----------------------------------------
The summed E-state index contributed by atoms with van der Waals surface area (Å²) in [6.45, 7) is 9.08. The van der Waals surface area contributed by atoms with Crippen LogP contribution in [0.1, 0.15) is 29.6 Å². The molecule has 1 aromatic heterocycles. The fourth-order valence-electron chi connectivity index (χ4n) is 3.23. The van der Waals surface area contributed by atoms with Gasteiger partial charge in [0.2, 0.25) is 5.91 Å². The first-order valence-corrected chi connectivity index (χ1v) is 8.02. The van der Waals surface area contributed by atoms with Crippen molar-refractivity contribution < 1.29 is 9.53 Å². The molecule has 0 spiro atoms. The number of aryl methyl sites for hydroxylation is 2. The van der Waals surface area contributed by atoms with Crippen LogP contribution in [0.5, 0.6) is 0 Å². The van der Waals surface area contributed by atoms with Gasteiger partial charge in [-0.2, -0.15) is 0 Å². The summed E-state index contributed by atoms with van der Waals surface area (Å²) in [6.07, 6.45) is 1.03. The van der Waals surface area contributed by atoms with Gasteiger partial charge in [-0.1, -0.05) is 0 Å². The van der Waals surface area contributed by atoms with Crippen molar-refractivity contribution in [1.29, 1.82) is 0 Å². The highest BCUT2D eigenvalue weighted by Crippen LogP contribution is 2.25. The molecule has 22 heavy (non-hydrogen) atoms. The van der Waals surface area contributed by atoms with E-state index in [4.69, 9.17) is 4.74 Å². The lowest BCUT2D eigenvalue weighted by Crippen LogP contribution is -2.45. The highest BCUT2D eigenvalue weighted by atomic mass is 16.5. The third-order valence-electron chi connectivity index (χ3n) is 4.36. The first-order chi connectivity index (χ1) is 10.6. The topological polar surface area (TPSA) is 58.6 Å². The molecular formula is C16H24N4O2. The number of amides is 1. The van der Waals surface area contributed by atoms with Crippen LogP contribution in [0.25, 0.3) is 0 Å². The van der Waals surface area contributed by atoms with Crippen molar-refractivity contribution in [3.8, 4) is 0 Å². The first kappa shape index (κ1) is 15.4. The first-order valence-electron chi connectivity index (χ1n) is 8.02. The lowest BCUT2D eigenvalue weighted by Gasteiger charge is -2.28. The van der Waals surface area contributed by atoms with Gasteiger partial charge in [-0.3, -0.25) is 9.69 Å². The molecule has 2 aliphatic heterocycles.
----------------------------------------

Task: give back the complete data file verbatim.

The summed E-state index contributed by atoms with van der Waals surface area (Å²) in [6.45, 7) is 9.08. The van der Waals surface area contributed by atoms with Crippen LogP contribution in [0.1, 0.15) is 29.6 Å². The molecule has 1 aromatic heterocycles. The fourth-order valence-electron chi connectivity index (χ4n) is 3.23. The van der Waals surface area contributed by atoms with Gasteiger partial charge in [0.2, 0.25) is 5.91 Å². The first-order valence-corrected chi connectivity index (χ1v) is 8.02. The van der Waals surface area contributed by atoms with Crippen molar-refractivity contribution < 1.29 is 9.53 Å². The molecule has 0 spiro atoms. The number of aryl methyl sites for hydroxylation is 2. The van der Waals surface area contributed by atoms with Crippen LogP contribution in [0.5, 0.6) is 0 Å². The van der Waals surface area contributed by atoms with Gasteiger partial charge in [-0.2, -0.15) is 0 Å². The summed E-state index contributed by atoms with van der Waals surface area (Å²) in [6.07, 6.45) is 1.03. The van der Waals surface area contributed by atoms with Gasteiger partial charge in [-0.1, -0.05) is 0 Å². The van der Waals surface area contributed by atoms with Crippen molar-refractivity contribution in [1.29, 1.82) is 0 Å². The highest BCUT2D eigenvalue weighted by Crippen LogP contribution is 2.25. The molecule has 22 heavy (non-hydrogen) atoms. The van der Waals surface area contributed by atoms with E-state index in [4.69, 9.17) is 4.74 Å². The lowest BCUT2D eigenvalue weighted by Crippen LogP contribution is -2.45. The highest BCUT2D eigenvalue weighted by atomic mass is 16.5. The third-order valence-electron chi connectivity index (χ3n) is 4.36. The first-order chi connectivity index (χ1) is 10.6. The topological polar surface area (TPSA) is 58.6 Å². The molecular formula is C16H24N4O2. The number of amides is 1. The van der Waals surface area contributed by atoms with Crippen LogP contribution in [0.25, 0.3) is 0 Å². The van der Waals surface area contributed by atoms with Crippen molar-refractivity contribution in [3.8, 4) is 0 Å². The first kappa shape index (κ1) is 15.4. The first-order valence-electron chi connectivity index (χ1n) is 8.02. The lowest BCUT2D eigenvalue weighted by Gasteiger charge is -2.28. The van der Waals surface area contributed by atoms with Gasteiger partial charge in [-0.3, -0.25) is 9.69 Å². The molecule has 2 aliphatic heterocycles.